Indian SuperMeals by Zainab Jagot Ahmed [free downloading]

  • Full Title : Indian SuperMeals: Baby & Toddler Cookbook
  • Autor: Zainab Jagot Ahmed
  • Print Length: 168 pages
  • Publisher: Autharium
  • Publication Date: 26 Nov. 2013
  • Language: English
  • ISBN-10: B0091WB3ZE
  • ISBN-13: 
  • Download File Format: net/16lU9EK/B0091WB3ZE


Indian SuperMeals is a useful culinary guide for any parents looking to ditch the bland baby food to move on to yummy, adventurous baby food. With the sole focus being Indian inspired cuisine, all recipes have been carefully adapted to suit babies and toddlers little taste buds without overwhelming them, producing some absolutely scrumptious meals without the use of salt, sugar or chillies.

Suitable for weaning babies from 7 months onwards, all recipes include detailed, thoroughly researched nutritional information validating why each meal is a ‘SuperMeal’, chock-full with nutritional value for babies and toddlers.

Indian SuperMeals serves two purposes, firstly to take the apprehension out of home-cooking by providing parents with wholesome recipes to steer them through each stage of their baby’s development, from soft lumps through to self-feeding and even eating meals with the rest of the family.

Secondly, it serves as a handy guidebook providing parents with vital information about the benefits of ‘SuperSpices’, ‘SuperFoods’ and much more.

• Discover the idea behind ‘SuperMeals’ and why these meals are of value to babies and toddlers;
• Find out exactly what ‘SuperSpices’ are, and how introducing them into a baby’s diet can be beneficial to his or her health;
• Learn about ‘SuperFoods’ and the importance of a balanced diet;
• Suggestions for the best way store meals for convenience;
• Advice on foods to avoid, and other handy feeding tips;
• Information on how to get started including details of a recommended ‘Spice Starter Kit’.

By combining this practical knowledge with some Indian cuisine ‘know-how’, Zainab Jagot Ahmed has created over 60 truly delicious recipes for babies and toddlers. All providing baby with the vitamins and minerals he or she needs for the best start in life.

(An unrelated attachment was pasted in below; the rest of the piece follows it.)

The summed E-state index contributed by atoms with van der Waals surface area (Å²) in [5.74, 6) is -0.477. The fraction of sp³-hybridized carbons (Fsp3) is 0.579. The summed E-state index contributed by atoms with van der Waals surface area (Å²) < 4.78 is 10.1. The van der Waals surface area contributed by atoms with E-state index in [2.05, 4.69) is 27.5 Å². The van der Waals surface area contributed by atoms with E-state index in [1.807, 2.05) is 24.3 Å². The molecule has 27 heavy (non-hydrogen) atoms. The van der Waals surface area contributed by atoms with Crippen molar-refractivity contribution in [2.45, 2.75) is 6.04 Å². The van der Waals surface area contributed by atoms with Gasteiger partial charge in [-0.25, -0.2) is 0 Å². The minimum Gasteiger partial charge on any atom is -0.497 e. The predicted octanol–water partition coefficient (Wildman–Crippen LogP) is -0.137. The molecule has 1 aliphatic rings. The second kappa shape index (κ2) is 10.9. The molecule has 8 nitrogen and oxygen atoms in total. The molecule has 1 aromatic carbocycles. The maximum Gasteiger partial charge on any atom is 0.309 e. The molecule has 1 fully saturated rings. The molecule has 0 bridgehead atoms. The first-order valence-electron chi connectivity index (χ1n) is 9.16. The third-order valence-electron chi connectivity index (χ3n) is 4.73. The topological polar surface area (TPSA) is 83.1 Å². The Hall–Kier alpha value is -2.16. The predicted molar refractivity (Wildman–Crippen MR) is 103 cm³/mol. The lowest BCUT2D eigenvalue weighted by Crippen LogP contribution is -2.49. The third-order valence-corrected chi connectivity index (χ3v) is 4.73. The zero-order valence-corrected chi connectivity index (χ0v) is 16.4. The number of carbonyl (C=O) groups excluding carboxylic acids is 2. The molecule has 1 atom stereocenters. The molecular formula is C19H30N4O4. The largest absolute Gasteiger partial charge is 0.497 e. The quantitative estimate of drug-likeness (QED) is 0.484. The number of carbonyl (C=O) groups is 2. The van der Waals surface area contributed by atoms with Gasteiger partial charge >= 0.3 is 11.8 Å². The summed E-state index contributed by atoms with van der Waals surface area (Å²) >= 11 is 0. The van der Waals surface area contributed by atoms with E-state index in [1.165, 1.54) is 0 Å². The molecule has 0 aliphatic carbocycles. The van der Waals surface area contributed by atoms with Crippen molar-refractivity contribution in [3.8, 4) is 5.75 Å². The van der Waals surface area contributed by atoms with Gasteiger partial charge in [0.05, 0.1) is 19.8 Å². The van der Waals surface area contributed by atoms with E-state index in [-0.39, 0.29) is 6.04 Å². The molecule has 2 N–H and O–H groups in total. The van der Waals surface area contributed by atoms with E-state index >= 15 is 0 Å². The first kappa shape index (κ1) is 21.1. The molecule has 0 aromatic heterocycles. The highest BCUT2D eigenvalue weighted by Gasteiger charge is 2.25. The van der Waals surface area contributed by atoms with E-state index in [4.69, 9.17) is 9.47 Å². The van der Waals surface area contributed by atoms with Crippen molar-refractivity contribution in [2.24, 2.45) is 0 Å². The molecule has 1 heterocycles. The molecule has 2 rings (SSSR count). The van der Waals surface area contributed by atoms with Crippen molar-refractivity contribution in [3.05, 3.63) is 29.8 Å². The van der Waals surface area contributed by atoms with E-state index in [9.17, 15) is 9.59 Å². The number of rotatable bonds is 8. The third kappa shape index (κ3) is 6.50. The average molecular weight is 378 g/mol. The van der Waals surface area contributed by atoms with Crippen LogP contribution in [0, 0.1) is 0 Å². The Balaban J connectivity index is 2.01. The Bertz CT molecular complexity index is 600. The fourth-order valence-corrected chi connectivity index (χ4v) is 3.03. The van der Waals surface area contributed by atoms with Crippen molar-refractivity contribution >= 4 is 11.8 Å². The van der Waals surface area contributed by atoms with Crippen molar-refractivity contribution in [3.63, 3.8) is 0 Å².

“Finally, the Asian answer to Annabel Karmel." – Asian Image, August 2012

"quite frankly compared to other main brand baby meals that call themselves a ‘curry’, Zainab’s Indian SuperMeals are in a league of their own." – The Mummy Blogger, Tots 100 UK Parent Blogger. October 2012

“Filled with simple and delicious dishes of which will introduce children to new tastes and make sure they are nutritionally packed too.” – Tandoori Magazine, September 2012

“Whether you are of Asian decent or not, and whether you’ve already started the weaning process with your little one or been through it before with older children, I highly recommend this book.” – Ramblings of a Sussex Mummy, Tots 100 UK Parent Blogger. October, 2012

“.…the results are scrummy and clean plates at the end of meal time = success!!” – Mummy Rated, Tots 100 UK Parent Blogger. September, 2012

"The book itself is bright and colourful and well thought out. The recipes are easy to follow and all look delicious enough for adults." – ChelseaMamma, Sainsbury’s Family Blogger and Tots 100 UK Parent Blogger. October 2012

“There is a wealth of information on the first few pages….. I found this part to be quite interesting, and actually rather helpful." – MakeShiftMummy, 2012 MAD Blog Awards Finalist and Sainsbury’s Family Blogger. October 2012




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shallow plate.

2.Coat the rim of four glasses with lime juice. Gently dip the rim of each glass into the salt mixture and set aside.

3.In a blender, combine the lime juice, the orange juice, and the peach chunks. Blend until relatively smooth, about 1 minute. Pour into a fine-mesh strainer placed over a medium bowl. Press the peach pulp through the strainer, leaving behind any large pulp and peach skin pieces.

4.Fill each of the prepared glasses with ice. Pour 2 ounces of tequila into each glass. Top with ½ cup of the juice mixture. Top with club soda, and stir. Garnish with fruit slices, and serve.


An Italian liqueur flavored with both bitter and sweet orange, a plethora of herbs, and a hint of rhubarb, Aperol is a refreshing apéritif that’s a pleasing start to a meal. It is similar to Campari but with less alcohol and less bitterness, making it friendlier to bitter-orange novices. Paired with sparkling prosecco and orange slices, this is festively colored, lightly boozy brunch perfection.